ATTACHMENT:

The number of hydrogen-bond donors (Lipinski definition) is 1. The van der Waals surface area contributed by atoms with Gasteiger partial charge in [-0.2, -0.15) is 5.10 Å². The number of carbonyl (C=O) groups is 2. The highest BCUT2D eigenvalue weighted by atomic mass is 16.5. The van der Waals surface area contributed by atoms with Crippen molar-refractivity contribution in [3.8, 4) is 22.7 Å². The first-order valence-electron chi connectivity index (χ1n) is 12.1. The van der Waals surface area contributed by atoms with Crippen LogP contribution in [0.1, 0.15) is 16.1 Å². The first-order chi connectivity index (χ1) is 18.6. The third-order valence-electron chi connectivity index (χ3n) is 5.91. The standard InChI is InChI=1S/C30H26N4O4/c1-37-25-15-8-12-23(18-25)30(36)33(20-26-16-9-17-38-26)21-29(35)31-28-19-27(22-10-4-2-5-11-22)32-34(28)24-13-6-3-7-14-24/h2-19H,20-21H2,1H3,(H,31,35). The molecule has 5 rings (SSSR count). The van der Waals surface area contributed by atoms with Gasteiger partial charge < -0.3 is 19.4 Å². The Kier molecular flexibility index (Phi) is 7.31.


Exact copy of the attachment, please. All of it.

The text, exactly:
The number of hydrogen-bond donors (Lipinski definition) is 1. The van der Waals surface area contributed by atoms with Gasteiger partial charge in [-0.2, -0.15) is 5.10 Å². The number of carbonyl (C=O) groups is 2. The highest BCUT2D eigenvalue weighted by atomic mass is 16.5. The van der Waals surface area contributed by atoms with Crippen molar-refractivity contribution in [3.8, 4) is 22.7 Å². The first-order valence-electron chi connectivity index (χ1n) is 12.1. The van der Waals surface area contributed by atoms with Crippen LogP contribution in [0.1, 0.15) is 16.1 Å². The first-order chi connectivity index (χ1) is 18.6. The third-order valence-electron chi connectivity index (χ3n) is 5.91. The standard InChI is InChI=1S/C30H26N4O4/c1-37-25-15-8-12-23(18-25)30(36)33(20-26-16-9-17-38-26)21-29(35)31-28-19-27(22-10-4-2-5-11-22)32-34(28)24-13-6-3-7-14-24/h2-19H,20-21H2,1H3,(H,31,35). The molecule has 5 rings (SSSR count). The van der Waals surface area contributed by atoms with Gasteiger partial charge < -0.3 is 19.4 Å². The Kier molecular flexibility index (Phi) is 7.31.